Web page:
Sport writer George Laycock highlights football’s intrinsic relationship with politics, a bond that is epitomised by one of Birmingham’s local clubs
Football and politics are necessarily intertwined, despite what FIFA might declare. There is something fundamentally political about 50,000 fans cheering for representatives of their area, willing them to defeat representative players of another area.
Let’s make sure we define ‘politics’ correctly. I do not mean football fans are party-political. Never, as far as I know, have Birmingham City fans collectively chanted ‘ohhhhhhh MP Li-am Byrne’ to the tune of Seven Nation Army. Rather, I mean ‘political’ in the sense of area-political – by supporting football teams, fans are supporting the areas they, or their family, are from (provided they are not glory-hunters).
Football clubs are necessarily entrenched in local communities. Three-quarters of a million people did not turn up to the Liverpool Champions League victory parade in support of their favourite corporation. No. Liverpool fans crowded the streets because it was a victory for their unique heritage, their culture, and their area. Liverpool as a city has declined ever since Margaret Thatcher’s premiership: it has been deprived of social welfare, deprived of jobs, and deprived of the investment which its neighbour Manchester has received. The victory was not that of a corporation, but rather of an area which has seen such hardship over recent years.
An even more pertinent example is Barcelona. Now, ‘El Clasico’ might seem like a glitzy TV spectacle to someone watching it abroad. But if you ask a 70-year-old Catalan what this game means to him, it goes far beyond that. General Franco suppressed the Catalonian people for nearly forty years under his fascist regime (1936-1975), not allowing them any political voice. Franco cut short the lives of those who opposed his totalitarian regime in Catalonia. One way the Catalans were suppressed was by the control of the football club that represented them. FC Barcelona was immediately made to remove the Catalan flag from their crest after Franco achieved power. In 1943, with Barcelona 3-0 up on aggregate against Real Madrid in the first leg of a cup semi-final, an agent of Franco paid them a visit. This agent ‘reminded’ the Barcelona team that they were only allowed to play due to the ‘generosity’ regime, and that they should ease off in the second leg. Barcelona ‘mysteriously’ lost the second leg 11-1, a result which Real Madrid fans brag about to this day. Franco, by crushing the club, intended to crush the spirit of the area.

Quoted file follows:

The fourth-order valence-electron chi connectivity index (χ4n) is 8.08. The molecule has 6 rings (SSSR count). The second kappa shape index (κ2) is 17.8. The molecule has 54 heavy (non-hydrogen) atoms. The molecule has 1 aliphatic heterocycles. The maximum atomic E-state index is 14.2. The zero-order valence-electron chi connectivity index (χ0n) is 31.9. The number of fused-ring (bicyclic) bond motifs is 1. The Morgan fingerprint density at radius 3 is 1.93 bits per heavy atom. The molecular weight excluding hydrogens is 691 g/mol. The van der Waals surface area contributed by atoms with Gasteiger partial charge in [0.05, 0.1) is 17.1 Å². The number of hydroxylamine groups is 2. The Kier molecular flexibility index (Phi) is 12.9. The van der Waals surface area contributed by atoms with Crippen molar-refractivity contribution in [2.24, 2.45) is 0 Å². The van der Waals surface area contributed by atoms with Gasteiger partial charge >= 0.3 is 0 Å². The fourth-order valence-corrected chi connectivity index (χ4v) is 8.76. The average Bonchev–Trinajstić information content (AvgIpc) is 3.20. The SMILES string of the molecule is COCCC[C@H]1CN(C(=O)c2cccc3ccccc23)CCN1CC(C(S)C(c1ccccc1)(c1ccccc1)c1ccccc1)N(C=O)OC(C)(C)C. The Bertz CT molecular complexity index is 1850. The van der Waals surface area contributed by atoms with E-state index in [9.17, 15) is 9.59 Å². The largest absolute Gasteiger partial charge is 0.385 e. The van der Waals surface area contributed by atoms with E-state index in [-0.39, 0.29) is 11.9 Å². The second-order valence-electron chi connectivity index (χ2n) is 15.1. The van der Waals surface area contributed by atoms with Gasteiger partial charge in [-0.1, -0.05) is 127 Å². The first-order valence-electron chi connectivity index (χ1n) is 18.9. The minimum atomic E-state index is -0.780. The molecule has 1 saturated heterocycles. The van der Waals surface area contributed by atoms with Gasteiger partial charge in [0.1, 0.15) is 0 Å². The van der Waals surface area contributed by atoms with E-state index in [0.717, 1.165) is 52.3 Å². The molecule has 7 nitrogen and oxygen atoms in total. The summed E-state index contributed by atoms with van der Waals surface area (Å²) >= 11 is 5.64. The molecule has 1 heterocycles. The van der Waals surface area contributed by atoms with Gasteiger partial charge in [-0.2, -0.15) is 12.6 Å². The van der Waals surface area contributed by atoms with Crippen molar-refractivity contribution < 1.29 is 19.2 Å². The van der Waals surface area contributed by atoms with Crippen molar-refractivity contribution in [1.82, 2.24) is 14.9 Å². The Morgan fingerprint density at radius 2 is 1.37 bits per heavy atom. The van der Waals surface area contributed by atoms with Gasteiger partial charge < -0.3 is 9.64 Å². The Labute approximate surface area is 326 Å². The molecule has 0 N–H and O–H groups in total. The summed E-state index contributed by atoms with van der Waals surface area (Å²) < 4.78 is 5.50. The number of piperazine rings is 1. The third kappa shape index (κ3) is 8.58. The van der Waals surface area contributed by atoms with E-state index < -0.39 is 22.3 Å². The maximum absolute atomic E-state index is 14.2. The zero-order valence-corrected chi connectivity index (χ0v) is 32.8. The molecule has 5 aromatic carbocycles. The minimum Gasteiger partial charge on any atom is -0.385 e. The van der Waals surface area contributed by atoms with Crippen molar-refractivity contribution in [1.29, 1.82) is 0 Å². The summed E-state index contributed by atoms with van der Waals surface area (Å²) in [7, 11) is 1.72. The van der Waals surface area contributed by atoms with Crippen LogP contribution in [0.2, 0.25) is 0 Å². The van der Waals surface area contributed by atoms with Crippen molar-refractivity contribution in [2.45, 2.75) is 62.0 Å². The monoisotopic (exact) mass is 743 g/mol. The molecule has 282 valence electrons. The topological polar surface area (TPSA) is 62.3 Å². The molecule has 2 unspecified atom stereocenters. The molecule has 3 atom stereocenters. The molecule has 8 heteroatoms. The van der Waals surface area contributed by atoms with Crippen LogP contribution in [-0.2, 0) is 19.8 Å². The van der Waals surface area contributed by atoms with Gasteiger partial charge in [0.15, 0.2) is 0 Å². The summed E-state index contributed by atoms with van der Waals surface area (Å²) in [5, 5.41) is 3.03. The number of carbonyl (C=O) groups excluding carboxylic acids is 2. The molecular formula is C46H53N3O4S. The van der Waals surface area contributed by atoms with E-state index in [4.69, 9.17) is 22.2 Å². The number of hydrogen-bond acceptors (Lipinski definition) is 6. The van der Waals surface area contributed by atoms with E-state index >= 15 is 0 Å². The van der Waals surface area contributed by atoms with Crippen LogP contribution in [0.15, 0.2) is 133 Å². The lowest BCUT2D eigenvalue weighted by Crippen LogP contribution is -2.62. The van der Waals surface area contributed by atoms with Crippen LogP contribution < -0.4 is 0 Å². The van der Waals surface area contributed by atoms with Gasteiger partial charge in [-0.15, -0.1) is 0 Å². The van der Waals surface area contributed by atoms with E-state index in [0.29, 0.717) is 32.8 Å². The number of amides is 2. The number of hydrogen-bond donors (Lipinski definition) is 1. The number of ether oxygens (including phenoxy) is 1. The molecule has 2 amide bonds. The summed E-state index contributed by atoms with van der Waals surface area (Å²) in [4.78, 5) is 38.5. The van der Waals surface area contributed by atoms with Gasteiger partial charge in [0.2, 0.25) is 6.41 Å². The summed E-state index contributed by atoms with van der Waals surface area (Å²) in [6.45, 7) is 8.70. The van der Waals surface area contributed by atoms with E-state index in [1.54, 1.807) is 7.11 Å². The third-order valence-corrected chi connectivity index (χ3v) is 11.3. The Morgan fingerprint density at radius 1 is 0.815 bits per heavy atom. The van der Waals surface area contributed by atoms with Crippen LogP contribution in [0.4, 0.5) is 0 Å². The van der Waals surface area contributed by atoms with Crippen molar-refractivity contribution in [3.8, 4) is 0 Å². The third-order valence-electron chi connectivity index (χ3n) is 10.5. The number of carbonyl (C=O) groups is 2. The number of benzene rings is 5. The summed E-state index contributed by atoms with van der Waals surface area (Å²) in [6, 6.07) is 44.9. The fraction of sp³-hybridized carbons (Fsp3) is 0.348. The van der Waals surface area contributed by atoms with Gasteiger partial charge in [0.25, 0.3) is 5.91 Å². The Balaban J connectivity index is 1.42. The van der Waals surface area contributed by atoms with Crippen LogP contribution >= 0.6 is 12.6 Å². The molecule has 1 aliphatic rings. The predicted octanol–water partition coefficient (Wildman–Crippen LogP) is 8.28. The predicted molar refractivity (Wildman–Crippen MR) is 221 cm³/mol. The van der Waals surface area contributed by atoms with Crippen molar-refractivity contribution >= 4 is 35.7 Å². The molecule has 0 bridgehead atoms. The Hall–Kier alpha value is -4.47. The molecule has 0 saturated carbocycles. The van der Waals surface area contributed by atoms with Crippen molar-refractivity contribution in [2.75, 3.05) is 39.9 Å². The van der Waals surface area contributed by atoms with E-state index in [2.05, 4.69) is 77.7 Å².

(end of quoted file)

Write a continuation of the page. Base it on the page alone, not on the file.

Let’s take this to the West Midlands. More specifically, to West Bromwich, where at the end of last season fans were jubilant with the promotion of West Bromwich Albion to the Premier League. Birmingham Live released an article titled ‘The Birth of Super Slav,’ which reflected on all the reasons he is loved by the fanbase. This article starts with the chant ‘He hates the Villa. He’s from Croatia. He loves the Baggies.’ His criticism of Aston Villa (Bilic told gol.hr that he would not spend ‘like Villa’ during the transfer season) earned him plaudits from Baggies fans, who understandably like the criticism of their local rivals. He represents west Birmingham and, by making a comment like this, he is connecting to the club’s supporters.
What also helps Bilic is that he endorses a caring community. In a 2020 Athletic interview, Bilic was asked about his well-known socialist views. Whilst denying he was a political person, Bilic did declare that he was a socialist if socialism was when ‘you care about people and you want people to have enough.’ He said that everyone is a socialist if you take this definition.
West Brom’s stadium, The Hawthorns is based just outside of Smethwick in northwest Birmingham. This is simultaneously one of the poorest and most left-wing areas of the country. In Smethwick, as well as neighbouring Bearwood, Bilic’s message of compassionate socialism is surely appealing. Communities like Smethwick rely on social generosity and welfare support to make sure families do not suffer. Bilic’s politics have helped bring them closer to WBA, so he is still loved by fans (despite recent poor results).
What is my point?
This – football is never more important than when it represents deprived areas, the sort of areas which are disregarded and not provided for by wider political systems. FIFA’s insistence that politics should stay out of the beautiful game is ridiculous – without it, football is meaningless.
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